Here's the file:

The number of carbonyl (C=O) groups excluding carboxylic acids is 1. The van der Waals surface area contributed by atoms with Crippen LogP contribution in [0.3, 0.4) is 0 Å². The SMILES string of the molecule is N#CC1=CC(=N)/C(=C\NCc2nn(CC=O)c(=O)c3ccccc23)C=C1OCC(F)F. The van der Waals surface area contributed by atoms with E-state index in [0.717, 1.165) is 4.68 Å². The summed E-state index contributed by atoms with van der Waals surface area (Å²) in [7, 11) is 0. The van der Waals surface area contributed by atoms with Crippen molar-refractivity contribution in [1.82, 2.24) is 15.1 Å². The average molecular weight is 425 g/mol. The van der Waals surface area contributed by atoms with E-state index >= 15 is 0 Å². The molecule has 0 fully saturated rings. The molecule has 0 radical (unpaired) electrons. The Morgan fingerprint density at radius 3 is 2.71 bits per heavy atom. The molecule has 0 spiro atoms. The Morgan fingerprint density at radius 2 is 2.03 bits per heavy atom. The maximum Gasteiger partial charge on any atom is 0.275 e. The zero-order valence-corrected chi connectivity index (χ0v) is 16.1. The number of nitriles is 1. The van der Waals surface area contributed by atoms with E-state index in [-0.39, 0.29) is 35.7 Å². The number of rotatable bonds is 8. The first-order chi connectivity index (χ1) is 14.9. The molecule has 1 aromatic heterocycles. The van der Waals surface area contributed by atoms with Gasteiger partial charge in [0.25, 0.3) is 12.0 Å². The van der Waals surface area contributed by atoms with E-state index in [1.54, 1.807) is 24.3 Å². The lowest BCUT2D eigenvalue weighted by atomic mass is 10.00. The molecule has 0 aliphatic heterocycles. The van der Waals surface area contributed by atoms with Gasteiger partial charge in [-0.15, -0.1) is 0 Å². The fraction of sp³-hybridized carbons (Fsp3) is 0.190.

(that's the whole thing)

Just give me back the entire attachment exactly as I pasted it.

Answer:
The number of carbonyl (C=O) groups excluding carboxylic acids is 1. The van der Waals surface area contributed by atoms with Crippen LogP contribution in [0.3, 0.4) is 0 Å². The SMILES string of the molecule is N#CC1=CC(=N)/C(=C\NCc2nn(CC=O)c(=O)c3ccccc23)C=C1OCC(F)F. The van der Waals surface area contributed by atoms with E-state index in [0.717, 1.165) is 4.68 Å². The summed E-state index contributed by atoms with van der Waals surface area (Å²) in [7, 11) is 0. The van der Waals surface area contributed by atoms with Crippen molar-refractivity contribution in [1.82, 2.24) is 15.1 Å². The average molecular weight is 425 g/mol. The van der Waals surface area contributed by atoms with E-state index >= 15 is 0 Å². The molecule has 0 fully saturated rings. The molecule has 0 radical (unpaired) electrons. The Morgan fingerprint density at radius 3 is 2.71 bits per heavy atom. The molecule has 0 spiro atoms. The Morgan fingerprint density at radius 2 is 2.03 bits per heavy atom. The maximum Gasteiger partial charge on any atom is 0.275 e. The zero-order valence-corrected chi connectivity index (χ0v) is 16.1. The number of nitriles is 1. The van der Waals surface area contributed by atoms with E-state index in [-0.39, 0.29) is 35.7 Å². The number of rotatable bonds is 8. The first-order chi connectivity index (χ1) is 14.9. The molecule has 1 aromatic heterocycles. The van der Waals surface area contributed by atoms with Gasteiger partial charge in [0.25, 0.3) is 12.0 Å². The van der Waals surface area contributed by atoms with E-state index in [1.54, 1.807) is 24.3 Å². The lowest BCUT2D eigenvalue weighted by atomic mass is 10.00. The molecule has 0 aliphatic heterocycles. The van der Waals surface area contributed by atoms with Gasteiger partial charge in [-0.15, -0.1) is 0 Å². The fraction of sp³-hybridized carbons (Fsp3) is 0.190.